Nickname: "Das Kopfball-Ungeheuer" ("The Header Beast")
Club: Hamburger SV
Number: 9 (Hamburger SV; 1980 Euro, 1982 World Cup)
Age: 28-31 (17/04/1951)
Height: 188 cm
Weight: 88 kg
Top Speed: 76
Dribble Accuracy: 80
Dribble Speed: 76
Short Pass Accuracy: 72
Short Pass Speed: 79
Long Pass Accuracy: 71
Long Pass Speed: 72
Shot Accuracy: 84
Shot Power: 87
Shot Technique: 80
Free Kick Accuracy: 68
Goalkeeper Skills: 50
Team Work: 84
Injury Tolerance: B
Weak Foot Accuracy: 6
Weak Foot Frequency: 6
Growth type: Late/Lasting
P19: Chasing Back
Attack/Defence Awareness Card: Balanced
Horst Hrubesch (born 17 April 1951 in Hamm) is a retired German football player employed as of 2010 as a youth trainer at the DFB. His nickname was Das Kopfball-Ungeheuer (the Header Beast) for his heading skills.
Hrubesch was the typical late bloomer. He played in small clubs until the age of 24 before he was signed by Rot-Weiss Essen. There he played well enough that Hamburger SV bought him, where he blossomed into one of the most productive forwards of the Bundesliga and was soon called up for the German national team. Hrubesch was known for his symbiotic relationship with fellow HSV player Manfred Kaltz, a right wingback whose crosses Hrubesch often headed into the goal.
West Germany's match-winning hero in the 1980 UEFA European Championship final against Belgium, Horst Hrubesch scored two goals in Rome, the second of them a trademark bullet header in the 89th minute. It was a day of glorious redemption for the big, bulky Hamburger SV centre-forward who a few weeks earlier had hobbled around the field with an ankle injury as his club lost the European Champion Clubs' Cup final to Nottingham Forest FC. A latecomer to the international scene, Hrubesch had only been called into the West Germany squad after Klaus Fischer broke his leg, and the game against Belgium was only his fifth international appearance. He would win just 21 caps in all, the last of them in the 1982 FIFA World Cup final. A German champion three times, he also won the European Cup with Hamburg in 1983, captaining the team to a sensational 1–0 win against favourites Juventus in the Athens final.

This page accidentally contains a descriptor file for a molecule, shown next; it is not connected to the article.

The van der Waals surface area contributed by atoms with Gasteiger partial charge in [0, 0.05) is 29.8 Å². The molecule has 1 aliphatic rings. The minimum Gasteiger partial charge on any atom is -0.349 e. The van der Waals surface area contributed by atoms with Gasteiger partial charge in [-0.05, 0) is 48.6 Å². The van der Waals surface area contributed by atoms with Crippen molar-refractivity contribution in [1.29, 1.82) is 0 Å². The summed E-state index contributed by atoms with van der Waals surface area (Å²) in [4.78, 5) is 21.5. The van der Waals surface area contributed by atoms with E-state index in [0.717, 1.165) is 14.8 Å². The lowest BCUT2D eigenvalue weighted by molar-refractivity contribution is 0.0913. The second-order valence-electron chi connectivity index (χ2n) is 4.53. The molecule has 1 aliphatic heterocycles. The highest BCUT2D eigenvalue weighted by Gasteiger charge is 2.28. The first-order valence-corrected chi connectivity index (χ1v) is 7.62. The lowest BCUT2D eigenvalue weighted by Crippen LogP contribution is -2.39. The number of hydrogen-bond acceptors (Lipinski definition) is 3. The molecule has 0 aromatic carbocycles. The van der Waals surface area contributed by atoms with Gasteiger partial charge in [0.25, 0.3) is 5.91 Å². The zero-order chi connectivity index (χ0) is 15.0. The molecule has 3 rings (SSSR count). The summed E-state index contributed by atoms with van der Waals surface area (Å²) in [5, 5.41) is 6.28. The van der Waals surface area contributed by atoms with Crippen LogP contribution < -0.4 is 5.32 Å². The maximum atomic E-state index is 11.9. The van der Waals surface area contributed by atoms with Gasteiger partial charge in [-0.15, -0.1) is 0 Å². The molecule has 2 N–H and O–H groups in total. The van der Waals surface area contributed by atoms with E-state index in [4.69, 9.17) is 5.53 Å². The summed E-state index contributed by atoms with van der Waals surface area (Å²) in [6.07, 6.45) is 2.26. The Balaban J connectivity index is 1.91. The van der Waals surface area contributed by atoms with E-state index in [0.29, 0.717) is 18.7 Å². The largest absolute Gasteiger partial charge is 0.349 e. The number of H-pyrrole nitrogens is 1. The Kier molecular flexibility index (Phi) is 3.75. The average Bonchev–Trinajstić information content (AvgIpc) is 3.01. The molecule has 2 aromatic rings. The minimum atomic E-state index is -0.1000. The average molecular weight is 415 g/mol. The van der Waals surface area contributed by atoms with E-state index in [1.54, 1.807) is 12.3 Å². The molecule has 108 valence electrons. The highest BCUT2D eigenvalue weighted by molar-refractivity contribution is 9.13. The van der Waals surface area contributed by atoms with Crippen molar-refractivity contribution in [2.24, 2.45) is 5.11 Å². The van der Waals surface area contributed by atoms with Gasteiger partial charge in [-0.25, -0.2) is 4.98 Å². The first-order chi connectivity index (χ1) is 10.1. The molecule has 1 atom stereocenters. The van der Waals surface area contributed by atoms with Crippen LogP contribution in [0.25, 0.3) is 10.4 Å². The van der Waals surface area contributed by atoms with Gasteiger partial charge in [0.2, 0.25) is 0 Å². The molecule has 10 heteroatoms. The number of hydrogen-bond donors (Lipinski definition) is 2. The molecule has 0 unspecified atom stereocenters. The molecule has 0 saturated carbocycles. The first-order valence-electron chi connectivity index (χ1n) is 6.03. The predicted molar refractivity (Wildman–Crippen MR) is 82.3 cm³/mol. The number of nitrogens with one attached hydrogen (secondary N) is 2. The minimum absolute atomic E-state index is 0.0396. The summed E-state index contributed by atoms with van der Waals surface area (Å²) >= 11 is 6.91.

His greatest successes were the win of the European Championship in 1980, where he decided the finals with two of his late Ungeheuer header goals, and 1983, where he won the Champions Cup against Juventus Turin. He also was German champion in 1979, 1982 and 1983. He scored 136 goals in 224 games in the Bundesliga and was capped 21 times.
He is also famous for having scored the winning penalty which knocked France out of the 1982 FIFA World Cup semi-finals after an epic game which was tied 3–3 after extra-time. Irish television commentator Jimmy Magee during the shoot-out coined the phrase that made Hrubesch best known in the English-speaking world: "The man they call 'The Monster'".
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http://www.sporting-heroes.net/football ... roID=47386
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